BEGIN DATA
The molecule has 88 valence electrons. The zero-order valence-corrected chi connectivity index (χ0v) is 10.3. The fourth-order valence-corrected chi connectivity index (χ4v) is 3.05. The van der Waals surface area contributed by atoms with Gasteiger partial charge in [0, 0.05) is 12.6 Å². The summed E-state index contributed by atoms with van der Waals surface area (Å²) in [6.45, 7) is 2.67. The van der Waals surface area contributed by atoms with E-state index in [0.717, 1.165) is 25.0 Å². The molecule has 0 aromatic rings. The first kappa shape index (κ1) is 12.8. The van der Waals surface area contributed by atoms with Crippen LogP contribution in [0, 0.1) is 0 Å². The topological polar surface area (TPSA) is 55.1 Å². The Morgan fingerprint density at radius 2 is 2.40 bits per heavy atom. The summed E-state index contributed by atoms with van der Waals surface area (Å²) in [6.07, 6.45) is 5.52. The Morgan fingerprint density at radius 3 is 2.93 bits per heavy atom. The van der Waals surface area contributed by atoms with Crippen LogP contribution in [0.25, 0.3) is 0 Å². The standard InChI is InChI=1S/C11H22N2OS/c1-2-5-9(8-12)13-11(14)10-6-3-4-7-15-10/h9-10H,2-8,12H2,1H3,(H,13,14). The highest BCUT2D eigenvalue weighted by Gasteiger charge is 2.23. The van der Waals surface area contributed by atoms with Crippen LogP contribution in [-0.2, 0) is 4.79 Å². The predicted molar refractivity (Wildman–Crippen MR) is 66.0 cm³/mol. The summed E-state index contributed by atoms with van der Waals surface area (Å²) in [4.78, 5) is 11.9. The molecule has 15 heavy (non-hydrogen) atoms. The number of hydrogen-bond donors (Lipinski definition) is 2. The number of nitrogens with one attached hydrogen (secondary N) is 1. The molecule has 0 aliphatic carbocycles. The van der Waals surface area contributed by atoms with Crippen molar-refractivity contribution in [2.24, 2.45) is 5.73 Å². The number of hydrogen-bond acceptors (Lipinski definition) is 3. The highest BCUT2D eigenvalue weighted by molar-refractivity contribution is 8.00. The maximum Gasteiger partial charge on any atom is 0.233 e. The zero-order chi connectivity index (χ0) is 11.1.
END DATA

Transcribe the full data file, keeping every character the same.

The molecule has 88 valence electrons. The zero-order valence-corrected chi connectivity index (χ0v) is 10.3. The fourth-order valence-corrected chi connectivity index (χ4v) is 3.05. The van der Waals surface area contributed by atoms with Gasteiger partial charge in [0, 0.05) is 12.6 Å². The summed E-state index contributed by atoms with van der Waals surface area (Å²) in [6.45, 7) is 2.67. The van der Waals surface area contributed by atoms with E-state index in [0.717, 1.165) is 25.0 Å². The molecule has 0 aromatic rings. The first kappa shape index (κ1) is 12.8. The van der Waals surface area contributed by atoms with Crippen LogP contribution in [0, 0.1) is 0 Å². The topological polar surface area (TPSA) is 55.1 Å². The Morgan fingerprint density at radius 2 is 2.40 bits per heavy atom. The summed E-state index contributed by atoms with van der Waals surface area (Å²) in [6.07, 6.45) is 5.52. The Morgan fingerprint density at radius 3 is 2.93 bits per heavy atom. The van der Waals surface area contributed by atoms with Crippen LogP contribution in [0.25, 0.3) is 0 Å². The standard InChI is InChI=1S/C11H22N2OS/c1-2-5-9(8-12)13-11(14)10-6-3-4-7-15-10/h9-10H,2-8,12H2,1H3,(H,13,14). The highest BCUT2D eigenvalue weighted by Gasteiger charge is 2.23. The van der Waals surface area contributed by atoms with Crippen LogP contribution in [-0.2, 0) is 4.79 Å². The predicted molar refractivity (Wildman–Crippen MR) is 66.0 cm³/mol. The summed E-state index contributed by atoms with van der Waals surface area (Å²) in [4.78, 5) is 11.9. The molecule has 15 heavy (non-hydrogen) atoms. The number of hydrogen-bond donors (Lipinski definition) is 2. The number of nitrogens with one attached hydrogen (secondary N) is 1. The molecule has 0 aliphatic carbocycles. The van der Waals surface area contributed by atoms with Crippen molar-refractivity contribution in [2.24, 2.45) is 5.73 Å². The number of hydrogen-bond acceptors (Lipinski definition) is 3. The highest BCUT2D eigenvalue weighted by molar-refractivity contribution is 8.00. The maximum Gasteiger partial charge on any atom is 0.233 e. The zero-order chi connectivity index (χ0) is 11.1.